I started by doing an audit of numerous shopping apps, where sorting and filtering is an important part of the experience. I came across a surprising amount of variation for the types of UI implemented, and took stock of what worked the best for parameters similar to the ones ReceiptPal would end up using. I learned that context is helpful—giving feedback on how a user’s search parameters affect the pool of results made the experience much smoother.

I started by doing an audit of numerous shopping apps, where sorting and filtering is an important part of the experience. I came across a surprising amount of variation for the types of UI implemented, and took stock of what worked the best for parameters similar to the ones ReceiptPal would end up using. I learned that context is helpful—giving feedback on how a user’s search parameters affect the pool of results made the experience much smoother.

I started by doing an audit of numerous shopping apps, where sorting and filtering is an important part of the experience. I came across a surprising amount of variation for the types of UI implemented, and took stock of what worked the best for parameters similar to the ones ReceiptPal would end up using. I learned that context is helpful—giving feedback on how a user’s search parameters affect the pool of results made the experience much smoother.

Sorting Needs to Be Quick...

Sorting Needs to Be Quick...

Sorting Needs to Be Quick...

Sorting Needs to Be Quick...

Sorting Needs to Be Quick...

Sorting is more likely to be used rather than filtering when the user is gathering more general, high level information about their purchases. As a result, I wanted to make it as easily accessible as possible, so I placed a dropdown menu right on the main receipt log view in favor of an entirely separate view, within a bar that doubles as a way to display how it is currently being sorted. Sorting type affects how purchases are displayed as well—when sorted by date, purchases are chunked into individual months and labelled accordingly, while sorting alphabetically triggers an A-Z index that makes browsing easier.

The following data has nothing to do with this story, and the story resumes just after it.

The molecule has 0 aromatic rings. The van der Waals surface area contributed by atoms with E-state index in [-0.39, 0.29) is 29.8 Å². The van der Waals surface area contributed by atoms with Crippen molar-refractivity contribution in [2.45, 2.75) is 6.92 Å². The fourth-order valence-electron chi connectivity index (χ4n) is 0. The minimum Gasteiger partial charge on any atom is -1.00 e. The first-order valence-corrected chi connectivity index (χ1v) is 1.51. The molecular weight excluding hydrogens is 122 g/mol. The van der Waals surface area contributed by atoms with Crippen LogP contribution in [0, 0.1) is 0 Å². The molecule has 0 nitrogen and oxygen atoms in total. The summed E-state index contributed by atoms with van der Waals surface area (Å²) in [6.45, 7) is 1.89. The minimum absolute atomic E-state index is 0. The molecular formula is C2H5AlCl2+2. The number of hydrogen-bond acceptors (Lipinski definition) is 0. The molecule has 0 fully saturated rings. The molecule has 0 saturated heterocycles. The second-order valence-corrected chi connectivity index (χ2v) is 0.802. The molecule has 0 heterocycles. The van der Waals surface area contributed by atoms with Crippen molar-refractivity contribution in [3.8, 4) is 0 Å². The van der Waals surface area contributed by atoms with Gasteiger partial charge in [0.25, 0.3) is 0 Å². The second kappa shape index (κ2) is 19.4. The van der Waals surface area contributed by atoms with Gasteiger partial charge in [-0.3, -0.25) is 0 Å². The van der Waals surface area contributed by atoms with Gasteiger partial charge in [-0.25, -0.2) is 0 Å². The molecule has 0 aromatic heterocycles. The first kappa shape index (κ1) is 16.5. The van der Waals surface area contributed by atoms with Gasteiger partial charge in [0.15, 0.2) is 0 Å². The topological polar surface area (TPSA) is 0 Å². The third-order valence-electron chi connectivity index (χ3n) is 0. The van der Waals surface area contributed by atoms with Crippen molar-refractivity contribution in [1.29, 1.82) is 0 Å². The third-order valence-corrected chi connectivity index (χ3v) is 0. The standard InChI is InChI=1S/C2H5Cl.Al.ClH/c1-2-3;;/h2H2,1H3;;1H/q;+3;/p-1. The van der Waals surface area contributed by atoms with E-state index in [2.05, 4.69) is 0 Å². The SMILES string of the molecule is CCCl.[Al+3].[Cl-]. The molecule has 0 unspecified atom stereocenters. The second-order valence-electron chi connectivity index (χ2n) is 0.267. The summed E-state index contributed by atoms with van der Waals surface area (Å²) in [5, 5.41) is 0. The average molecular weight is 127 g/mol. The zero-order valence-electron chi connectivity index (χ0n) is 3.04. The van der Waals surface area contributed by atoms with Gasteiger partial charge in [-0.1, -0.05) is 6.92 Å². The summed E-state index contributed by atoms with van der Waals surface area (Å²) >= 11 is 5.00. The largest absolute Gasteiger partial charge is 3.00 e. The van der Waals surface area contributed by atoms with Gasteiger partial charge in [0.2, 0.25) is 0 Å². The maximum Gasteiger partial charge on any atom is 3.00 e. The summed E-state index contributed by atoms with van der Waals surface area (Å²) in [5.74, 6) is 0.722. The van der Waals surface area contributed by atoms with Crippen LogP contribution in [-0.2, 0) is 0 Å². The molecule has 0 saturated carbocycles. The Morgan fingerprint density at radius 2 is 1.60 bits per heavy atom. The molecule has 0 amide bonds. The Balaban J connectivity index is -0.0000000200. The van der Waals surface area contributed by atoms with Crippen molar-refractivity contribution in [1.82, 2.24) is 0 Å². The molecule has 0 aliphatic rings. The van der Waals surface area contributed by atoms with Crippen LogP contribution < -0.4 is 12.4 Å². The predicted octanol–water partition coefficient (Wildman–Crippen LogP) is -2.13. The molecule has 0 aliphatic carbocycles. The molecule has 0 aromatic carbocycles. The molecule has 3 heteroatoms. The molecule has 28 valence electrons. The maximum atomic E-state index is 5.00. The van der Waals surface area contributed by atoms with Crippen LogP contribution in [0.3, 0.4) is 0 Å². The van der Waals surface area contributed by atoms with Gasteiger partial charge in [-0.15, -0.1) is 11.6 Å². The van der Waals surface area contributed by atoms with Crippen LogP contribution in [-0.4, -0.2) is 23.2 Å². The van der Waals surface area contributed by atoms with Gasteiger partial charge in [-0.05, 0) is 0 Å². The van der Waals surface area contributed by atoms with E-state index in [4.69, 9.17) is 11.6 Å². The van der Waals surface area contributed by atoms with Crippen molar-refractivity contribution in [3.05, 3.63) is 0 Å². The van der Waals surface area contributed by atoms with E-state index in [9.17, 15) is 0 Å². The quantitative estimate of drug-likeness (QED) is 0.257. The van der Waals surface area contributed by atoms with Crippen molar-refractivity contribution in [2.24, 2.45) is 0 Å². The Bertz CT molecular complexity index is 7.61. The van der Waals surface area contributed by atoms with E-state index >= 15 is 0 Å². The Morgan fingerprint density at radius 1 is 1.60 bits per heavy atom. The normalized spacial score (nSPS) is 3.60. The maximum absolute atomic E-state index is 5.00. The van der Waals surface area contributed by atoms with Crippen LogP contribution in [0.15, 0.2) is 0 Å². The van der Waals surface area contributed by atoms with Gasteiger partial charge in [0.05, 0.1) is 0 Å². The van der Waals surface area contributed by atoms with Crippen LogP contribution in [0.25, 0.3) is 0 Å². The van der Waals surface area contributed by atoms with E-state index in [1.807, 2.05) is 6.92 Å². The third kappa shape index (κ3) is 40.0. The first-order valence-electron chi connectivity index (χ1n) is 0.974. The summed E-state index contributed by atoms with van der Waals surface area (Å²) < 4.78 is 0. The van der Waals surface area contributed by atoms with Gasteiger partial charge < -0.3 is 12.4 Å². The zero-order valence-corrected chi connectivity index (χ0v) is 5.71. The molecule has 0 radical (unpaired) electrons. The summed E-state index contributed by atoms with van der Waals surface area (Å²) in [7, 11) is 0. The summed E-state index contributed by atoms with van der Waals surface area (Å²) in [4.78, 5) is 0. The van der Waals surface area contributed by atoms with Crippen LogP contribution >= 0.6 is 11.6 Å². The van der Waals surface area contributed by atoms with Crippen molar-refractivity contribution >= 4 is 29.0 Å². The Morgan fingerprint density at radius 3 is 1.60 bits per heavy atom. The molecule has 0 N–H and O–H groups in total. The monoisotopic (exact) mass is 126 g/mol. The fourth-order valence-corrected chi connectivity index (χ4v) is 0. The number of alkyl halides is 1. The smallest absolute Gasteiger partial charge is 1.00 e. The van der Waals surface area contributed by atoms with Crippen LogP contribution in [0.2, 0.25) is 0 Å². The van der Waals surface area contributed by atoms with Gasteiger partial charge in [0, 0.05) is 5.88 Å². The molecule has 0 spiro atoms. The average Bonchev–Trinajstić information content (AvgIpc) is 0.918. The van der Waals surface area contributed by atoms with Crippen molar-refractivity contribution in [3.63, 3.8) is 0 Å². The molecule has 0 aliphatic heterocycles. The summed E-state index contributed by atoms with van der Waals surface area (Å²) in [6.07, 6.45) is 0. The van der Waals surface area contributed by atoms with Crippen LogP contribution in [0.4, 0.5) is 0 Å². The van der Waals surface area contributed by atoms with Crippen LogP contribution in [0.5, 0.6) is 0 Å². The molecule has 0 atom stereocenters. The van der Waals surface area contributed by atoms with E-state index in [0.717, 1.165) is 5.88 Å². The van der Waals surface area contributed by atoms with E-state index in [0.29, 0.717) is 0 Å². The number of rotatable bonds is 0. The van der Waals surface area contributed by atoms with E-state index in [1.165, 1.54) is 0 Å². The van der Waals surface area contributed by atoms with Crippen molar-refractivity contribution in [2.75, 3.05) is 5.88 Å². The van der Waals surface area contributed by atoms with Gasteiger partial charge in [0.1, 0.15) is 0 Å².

Sorting is more likely to be used rather than filtering when the user is gathering more general, high level information about their purchases. As a result, I wanted to make it as easily accessible as possible, so I placed a dropdown menu right on the main receipt log view in favor of an entirely separate view, within a bar that doubles as a way to display how it is currently being sorted. Sorting type affects how purchases are displayed as well—when sorted by date, purchases are chunked into individual months and labelled accordingly, while sorting alphabetically triggers an A-Z index that makes browsing easier.

Sorting is more likely to be used rather than filtering when the user is gathering more general, high level information about their purchases. As a result, I wanted to make it as easily accessible as possible, so I placed a dropdown menu right on the main receipt log view in favor of an entirely separate view, within a bar that doubles as a way to display how it is currently being sorted. Sorting type affects how purchases are displayed as well—when sorted by date, purchases are chunked into individual months and labelled accordingly, while sorting alphabetically triggers an A-Z index that makes browsing easier.